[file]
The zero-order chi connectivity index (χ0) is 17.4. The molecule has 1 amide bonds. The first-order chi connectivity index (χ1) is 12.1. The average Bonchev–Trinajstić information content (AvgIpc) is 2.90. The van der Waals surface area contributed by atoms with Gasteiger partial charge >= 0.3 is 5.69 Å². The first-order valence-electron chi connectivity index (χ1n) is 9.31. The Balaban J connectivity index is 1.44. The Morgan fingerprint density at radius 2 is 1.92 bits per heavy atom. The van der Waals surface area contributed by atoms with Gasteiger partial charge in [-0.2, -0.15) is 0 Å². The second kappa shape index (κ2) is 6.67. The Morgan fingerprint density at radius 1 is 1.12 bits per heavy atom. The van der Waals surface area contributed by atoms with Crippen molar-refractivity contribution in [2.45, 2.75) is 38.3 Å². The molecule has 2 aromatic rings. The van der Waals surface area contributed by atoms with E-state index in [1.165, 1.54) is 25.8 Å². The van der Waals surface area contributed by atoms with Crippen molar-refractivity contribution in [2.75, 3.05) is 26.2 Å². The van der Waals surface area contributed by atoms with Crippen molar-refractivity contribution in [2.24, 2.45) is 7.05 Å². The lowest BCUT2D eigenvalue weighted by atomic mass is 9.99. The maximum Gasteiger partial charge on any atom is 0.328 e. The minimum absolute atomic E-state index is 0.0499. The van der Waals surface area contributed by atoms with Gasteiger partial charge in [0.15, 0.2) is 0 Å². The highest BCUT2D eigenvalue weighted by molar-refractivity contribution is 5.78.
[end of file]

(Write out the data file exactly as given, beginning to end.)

The zero-order chi connectivity index (χ0) is 17.4. The molecule has 1 amide bonds. The first-order chi connectivity index (χ1) is 12.1. The average Bonchev–Trinajstić information content (AvgIpc) is 2.90. The van der Waals surface area contributed by atoms with Gasteiger partial charge >= 0.3 is 5.69 Å². The first-order valence-electron chi connectivity index (χ1n) is 9.31. The Balaban J connectivity index is 1.44. The Morgan fingerprint density at radius 2 is 1.92 bits per heavy atom. The van der Waals surface area contributed by atoms with Gasteiger partial charge in [-0.2, -0.15) is 0 Å². The second kappa shape index (κ2) is 6.67. The Morgan fingerprint density at radius 1 is 1.12 bits per heavy atom. The van der Waals surface area contributed by atoms with Crippen molar-refractivity contribution in [2.45, 2.75) is 38.3 Å². The molecule has 2 aromatic rings. The van der Waals surface area contributed by atoms with E-state index in [1.165, 1.54) is 25.8 Å². The van der Waals surface area contributed by atoms with Crippen molar-refractivity contribution in [2.75, 3.05) is 26.2 Å². The van der Waals surface area contributed by atoms with Crippen molar-refractivity contribution in [2.24, 2.45) is 7.05 Å². The lowest BCUT2D eigenvalue weighted by atomic mass is 9.99. The maximum Gasteiger partial charge on any atom is 0.328 e. The minimum absolute atomic E-state index is 0.0499. The van der Waals surface area contributed by atoms with Gasteiger partial charge in [0.15, 0.2) is 0 Å². The highest BCUT2D eigenvalue weighted by molar-refractivity contribution is 5.78.